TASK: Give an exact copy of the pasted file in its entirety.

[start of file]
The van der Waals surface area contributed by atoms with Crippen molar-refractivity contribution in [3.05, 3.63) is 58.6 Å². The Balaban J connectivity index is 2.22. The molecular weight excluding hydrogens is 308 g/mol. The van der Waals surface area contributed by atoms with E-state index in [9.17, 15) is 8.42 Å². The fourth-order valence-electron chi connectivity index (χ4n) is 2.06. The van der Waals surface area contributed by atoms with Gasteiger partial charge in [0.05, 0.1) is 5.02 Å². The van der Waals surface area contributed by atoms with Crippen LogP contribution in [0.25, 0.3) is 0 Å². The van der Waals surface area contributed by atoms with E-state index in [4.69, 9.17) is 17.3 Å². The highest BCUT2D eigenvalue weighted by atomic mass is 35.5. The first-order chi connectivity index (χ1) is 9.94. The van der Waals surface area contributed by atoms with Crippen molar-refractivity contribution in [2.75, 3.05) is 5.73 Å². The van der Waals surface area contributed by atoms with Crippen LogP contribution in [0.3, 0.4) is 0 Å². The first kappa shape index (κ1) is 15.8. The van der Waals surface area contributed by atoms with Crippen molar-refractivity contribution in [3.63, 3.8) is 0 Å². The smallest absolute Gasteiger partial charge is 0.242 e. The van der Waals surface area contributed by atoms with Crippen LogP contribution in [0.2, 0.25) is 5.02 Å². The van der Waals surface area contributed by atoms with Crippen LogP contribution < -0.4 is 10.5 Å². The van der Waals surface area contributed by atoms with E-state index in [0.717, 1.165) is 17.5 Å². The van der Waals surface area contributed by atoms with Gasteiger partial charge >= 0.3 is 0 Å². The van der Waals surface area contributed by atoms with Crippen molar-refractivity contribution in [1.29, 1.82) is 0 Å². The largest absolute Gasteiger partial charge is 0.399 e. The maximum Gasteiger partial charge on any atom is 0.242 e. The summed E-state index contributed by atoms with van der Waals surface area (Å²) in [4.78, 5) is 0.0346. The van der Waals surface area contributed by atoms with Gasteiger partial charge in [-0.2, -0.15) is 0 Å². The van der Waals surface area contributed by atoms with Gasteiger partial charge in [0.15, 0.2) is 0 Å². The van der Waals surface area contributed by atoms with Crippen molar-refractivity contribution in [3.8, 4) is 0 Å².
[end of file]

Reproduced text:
The van der Waals surface area contributed by atoms with Crippen molar-refractivity contribution in [3.05, 3.63) is 58.6 Å². The Balaban J connectivity index is 2.22. The molecular weight excluding hydrogens is 308 g/mol. The van der Waals surface area contributed by atoms with E-state index in [9.17, 15) is 8.42 Å². The fourth-order valence-electron chi connectivity index (χ4n) is 2.06. The van der Waals surface area contributed by atoms with Gasteiger partial charge in [0.05, 0.1) is 5.02 Å². The van der Waals surface area contributed by atoms with Crippen LogP contribution in [0.25, 0.3) is 0 Å². The van der Waals surface area contributed by atoms with E-state index in [4.69, 9.17) is 17.3 Å². The highest BCUT2D eigenvalue weighted by atomic mass is 35.5. The first-order chi connectivity index (χ1) is 9.94. The van der Waals surface area contributed by atoms with Crippen molar-refractivity contribution in [2.75, 3.05) is 5.73 Å². The van der Waals surface area contributed by atoms with Crippen LogP contribution in [0.3, 0.4) is 0 Å². The first kappa shape index (κ1) is 15.8. The van der Waals surface area contributed by atoms with Crippen molar-refractivity contribution in [3.63, 3.8) is 0 Å². The smallest absolute Gasteiger partial charge is 0.242 e. The van der Waals surface area contributed by atoms with Crippen LogP contribution in [0.2, 0.25) is 5.02 Å². The van der Waals surface area contributed by atoms with Crippen LogP contribution < -0.4 is 10.5 Å². The van der Waals surface area contributed by atoms with E-state index in [0.717, 1.165) is 17.5 Å². The van der Waals surface area contributed by atoms with Gasteiger partial charge >= 0.3 is 0 Å². The van der Waals surface area contributed by atoms with Crippen molar-refractivity contribution in [1.29, 1.82) is 0 Å². The largest absolute Gasteiger partial charge is 0.399 e. The maximum Gasteiger partial charge on any atom is 0.242 e. The summed E-state index contributed by atoms with van der Waals surface area (Å²) in [4.78, 5) is 0.0346. The van der Waals surface area contributed by atoms with Gasteiger partial charge in [-0.2, -0.15) is 0 Å². The van der Waals surface area contributed by atoms with Gasteiger partial charge in [0.15, 0.2) is 0 Å². The van der Waals surface area contributed by atoms with Crippen molar-refractivity contribution in [3.8, 4) is 0 Å².